How Today’s ‘Quick-Win’ Means a Slow Defeat

How Today’s ‘Quick-Win’ Means a Slow Defeat

It really wasn’t that long ago that if you wanted to learn a new skill or trade, you would have entered into an apprenticeship – an extended period under the eye of a master craftsman, who taught you your trade. Of course it would not have been all plain sailing: you’d make mistakes, suffer setbacks, have times when you thought you’d never get on top of it. But ultimately, thanks to the sound principles and careful guidance of your master, you’d emerge successful and qualified.

Today, of course, apprenticeships have rather fallen out of fashion. And no wonder. They hardly fit with the ‘Why wait when you can have it now?’ culture we are all living under. In almost every sphere of life – be it smartphones, cars, houses and yes, even golf swings – the notion of having to earn it has become, well, old-fashioned. So ubiquitous that we don’t even notice it anymore, the marketing message of the 21st century tells us: “You’ll only be happy when you get X… and you can have X today.” It’s a seductive message for sure, one we’d like to believe… and sure enough, it gets us opening our wallets on a regular basis.

But let’s bring this back to golf. Even the briefest spin around the internet shows us the promises being made to us are becoming ridiculously, absurdly wild. ‘Cure your slice in five shots’… ‘Never duff an iron again’… ‘The only driver tip you’ll ever need!’ ‘15 yards longer instantly, guaranteed!’ You’ve seen them all. Equipment marketing is more sober, but even here promises of drivers that hit longer, irons that fly truer and putters that roll better fit seamlessly into the modern narrative: you can have it now. You don’t have to wait.

When we stop and think about all these crazy promises, we begin to see that each one is presenting to us a version of the future: one in which we drive it further, never slice, where the pain is taken away. It’s in this utopian world that all our dreams can be realised… winning that tournament, getting your handicap down to single figures, breaking 80 for the first time. Here, at last, we’ll be happy. Right?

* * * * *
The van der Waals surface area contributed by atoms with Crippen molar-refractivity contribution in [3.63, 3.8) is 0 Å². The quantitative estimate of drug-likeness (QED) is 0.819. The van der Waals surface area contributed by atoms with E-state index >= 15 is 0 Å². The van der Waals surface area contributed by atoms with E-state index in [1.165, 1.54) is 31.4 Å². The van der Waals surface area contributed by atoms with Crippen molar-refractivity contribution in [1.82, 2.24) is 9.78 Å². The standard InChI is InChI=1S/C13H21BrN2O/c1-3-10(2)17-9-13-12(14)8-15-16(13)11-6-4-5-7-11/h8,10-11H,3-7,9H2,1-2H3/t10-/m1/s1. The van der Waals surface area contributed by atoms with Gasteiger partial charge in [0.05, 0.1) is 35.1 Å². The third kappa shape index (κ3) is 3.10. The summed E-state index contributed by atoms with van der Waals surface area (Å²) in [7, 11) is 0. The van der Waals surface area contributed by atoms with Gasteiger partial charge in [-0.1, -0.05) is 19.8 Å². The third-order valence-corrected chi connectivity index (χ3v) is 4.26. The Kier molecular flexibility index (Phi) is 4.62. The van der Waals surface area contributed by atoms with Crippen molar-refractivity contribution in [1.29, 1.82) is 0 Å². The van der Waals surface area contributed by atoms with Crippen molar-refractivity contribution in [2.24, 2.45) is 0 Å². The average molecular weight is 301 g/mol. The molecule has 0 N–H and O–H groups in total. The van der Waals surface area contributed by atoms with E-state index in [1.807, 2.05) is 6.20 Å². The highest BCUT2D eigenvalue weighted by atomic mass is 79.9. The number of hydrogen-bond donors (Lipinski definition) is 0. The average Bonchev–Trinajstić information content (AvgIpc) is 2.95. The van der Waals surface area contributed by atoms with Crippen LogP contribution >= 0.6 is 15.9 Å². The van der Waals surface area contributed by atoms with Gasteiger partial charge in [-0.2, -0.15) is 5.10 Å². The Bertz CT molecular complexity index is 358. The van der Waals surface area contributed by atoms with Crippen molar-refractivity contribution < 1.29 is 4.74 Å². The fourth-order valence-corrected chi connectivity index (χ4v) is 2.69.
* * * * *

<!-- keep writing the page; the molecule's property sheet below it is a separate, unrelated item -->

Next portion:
Not so long ago, I worked with a player who had a life-changing victory – the sort of success golfers dream about. He was, understandably, euphoric. I came across him 10 days later; I’d never in my life seen a golfer looking so dejected. He was the picture of misery. It was a lesson for both of us.

The golfer was experiencing what tennis great Martina Navratilova meant when she said: “The moment of victory is much too short to live for that and nothing else.” These great moments – moments professional sports players dream about, live for, work towards – do not endure. In fact they are gone in a puff of wind.

Note it well: the ‘I’ll be happy when…’ mentality that drives us towards buying into all this short-termist lunacy is a myth. Adopt it and we are heading for disillusionment. But moreover, basing our relationship with golf on a wonderful vision of the future makes us interminably, detrimentally, restless. We want that future, and we want it as soon as possible. We will not stick with anything if it does not yield instant results. And with so much free information out there, the opportunity to try something different is never more than a click away.

So let’s stop this nonsense now. Begin by questioning your experience over the past few years. What’s it really been like, constantly searching for the answer that will bring you to that future you keep dreaming of? If YouTube has transformed your game, then fair enough; but I’d wager you’re getting pretty fed up with searching everywhere for an answer that cannot be found.

If that rings true with you, it’s time to commit to a new approach, based on the following principles.

  • The path to enduring golfing development is well known; it’s all about committing to a few key principles and using them to stay on track. Every great golfer, from Hogan through Nicklaus to McIlroy, has demonstrated this. But in today’s ‘instant win’ culture, not many players are prepared to do it.
  • Accept there is nothing that can protect you from the feeling of poor shots. If you don’t see this as part of the game, you are heading for trouble.
  • Move away from those poisonous promises of golfing nirvana by developing a willingness to accept uncertain outcomes.
  • Today’s free, convenient, instant promises have taken the place of what we might have done – build a relationship with a coach and enjoy the journey, the process of development. Think of the experience as your own, golfing apprenticeship.
  • Above all, stop basing your decisions on some spurious vision of your future self as a golfer – the real driving force behind all this short-termist and ultimately self-defeating behaviour. Replace it with patience, acceptance and a willingness to invest yourself in the development of your skills. Here you can find some happiness that won’t disappear in a puff of smoke.

Dealing with Short-termism: Summing Up

  • Modern culture tries to convince us we can have what we want… now. Develop a healthy cynicism for anyone or anything promising quick wins or an idealised future. Instead, commit to a few key principles and use them to stay on track.
  • Apprenticeships have fallen out of fashion. But you can have your own by building a long-term relationship with a coach and commiting to a process of learning and development.
  • Short-termist promises conjure a vision of a perfect, pain-free golfing future. Put that to bed by becoming fascinated with the process, not the end-result. Commit to developing your skills and building your game. This is your best defence against the false promise of short-termism.

Guest Post, Author: Karl Morris, The Mind Factor